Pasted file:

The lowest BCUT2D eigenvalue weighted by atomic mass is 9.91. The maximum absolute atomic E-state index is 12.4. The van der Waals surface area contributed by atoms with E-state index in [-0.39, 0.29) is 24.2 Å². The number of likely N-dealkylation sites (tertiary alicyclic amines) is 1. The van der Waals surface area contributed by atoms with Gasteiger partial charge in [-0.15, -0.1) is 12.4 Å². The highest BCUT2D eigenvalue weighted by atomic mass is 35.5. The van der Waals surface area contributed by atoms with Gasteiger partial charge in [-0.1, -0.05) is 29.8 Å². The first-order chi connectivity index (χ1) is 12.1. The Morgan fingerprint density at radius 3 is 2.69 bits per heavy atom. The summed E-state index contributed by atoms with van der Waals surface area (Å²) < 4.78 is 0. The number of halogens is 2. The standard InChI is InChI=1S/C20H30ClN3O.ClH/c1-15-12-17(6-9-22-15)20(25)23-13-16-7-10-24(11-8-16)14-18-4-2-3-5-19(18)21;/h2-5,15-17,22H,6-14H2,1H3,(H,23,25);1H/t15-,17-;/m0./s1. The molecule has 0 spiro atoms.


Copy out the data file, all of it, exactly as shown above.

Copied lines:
The lowest BCUT2D eigenvalue weighted by atomic mass is 9.91. The maximum absolute atomic E-state index is 12.4. The van der Waals surface area contributed by atoms with E-state index in [-0.39, 0.29) is 24.2 Å². The number of likely N-dealkylation sites (tertiary alicyclic amines) is 1. The van der Waals surface area contributed by atoms with Gasteiger partial charge in [-0.15, -0.1) is 12.4 Å². The highest BCUT2D eigenvalue weighted by atomic mass is 35.5. The van der Waals surface area contributed by atoms with Gasteiger partial charge in [-0.1, -0.05) is 29.8 Å². The first-order chi connectivity index (χ1) is 12.1. The Morgan fingerprint density at radius 3 is 2.69 bits per heavy atom. The summed E-state index contributed by atoms with van der Waals surface area (Å²) < 4.78 is 0. The number of halogens is 2. The standard InChI is InChI=1S/C20H30ClN3O.ClH/c1-15-12-17(6-9-22-15)20(25)23-13-16-7-10-24(11-8-16)14-18-4-2-3-5-19(18)21;/h2-5,15-17,22H,6-14H2,1H3,(H,23,25);1H/t15-,17-;/m0./s1. The molecule has 0 spiro atoms.